Predicting the Impact of Coexistence-Guided, Genetically Modified Cropping on Irish Biodiversity

Final Report for the ERTDI-funded project: 2006-B-MS-46

Summary: STRIVE Report 39 - Ewen Mullins et al.

STRIVE Report 66 thumbnail

Published: 2009

ISBN: 978-1-84095-330-5

Pages: 64

Filesize: 1,581 KB

Format: pdf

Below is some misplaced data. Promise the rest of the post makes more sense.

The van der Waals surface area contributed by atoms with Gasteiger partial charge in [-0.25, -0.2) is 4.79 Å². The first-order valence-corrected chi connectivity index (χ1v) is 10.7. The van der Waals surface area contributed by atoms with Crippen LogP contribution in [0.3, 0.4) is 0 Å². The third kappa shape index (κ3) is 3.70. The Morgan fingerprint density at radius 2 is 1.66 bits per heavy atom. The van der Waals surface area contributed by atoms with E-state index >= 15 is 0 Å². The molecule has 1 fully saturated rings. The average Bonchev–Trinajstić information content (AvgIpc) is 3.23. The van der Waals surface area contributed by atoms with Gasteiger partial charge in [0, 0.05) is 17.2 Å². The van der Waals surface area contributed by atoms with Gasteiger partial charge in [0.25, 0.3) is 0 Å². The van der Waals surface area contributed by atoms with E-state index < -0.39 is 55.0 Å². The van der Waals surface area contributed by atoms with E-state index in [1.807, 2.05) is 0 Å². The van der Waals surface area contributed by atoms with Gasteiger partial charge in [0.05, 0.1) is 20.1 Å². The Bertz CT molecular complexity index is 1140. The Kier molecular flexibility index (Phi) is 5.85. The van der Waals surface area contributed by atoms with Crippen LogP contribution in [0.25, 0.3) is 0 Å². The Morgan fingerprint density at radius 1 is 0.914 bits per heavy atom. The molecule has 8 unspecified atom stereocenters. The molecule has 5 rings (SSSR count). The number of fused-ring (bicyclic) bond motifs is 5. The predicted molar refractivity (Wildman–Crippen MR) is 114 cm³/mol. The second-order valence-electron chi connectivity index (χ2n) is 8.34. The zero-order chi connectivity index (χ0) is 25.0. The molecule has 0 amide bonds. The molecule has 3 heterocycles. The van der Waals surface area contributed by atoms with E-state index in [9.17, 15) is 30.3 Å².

At present no genetically modified (GM) crops are grown in Ireland because the current suite of commercialised GM crops is not suited to the Irish agri-environment. Farmer surveys clearly show willingness on the behalf of Irish farmers to adopt specific GM traits (e.g. blight tolerance) if they will provide an economic and/or environmental benefit. Therefore as the 2nd and 3rd generation of GM crops proceed through research pipelines, it is broadly accepted that in the near future Irish farmers will be afforded the choice as to whether they wish to adopt GM technology into their systems. Their choices will be heavily influenced by the economic realities of the day. Considering the future environmental (e.g. climate change) and legislative challenges (e.g. pesticides regulations), the crops with the most potential for modification from an Irish perspective include oilseed rape, maize, potato, barley and wheat. The principal traits that would benefit Irish farmers would be herbicide tolerance (HT), nitrogen-use efficiency and enhanced fungal resistance.

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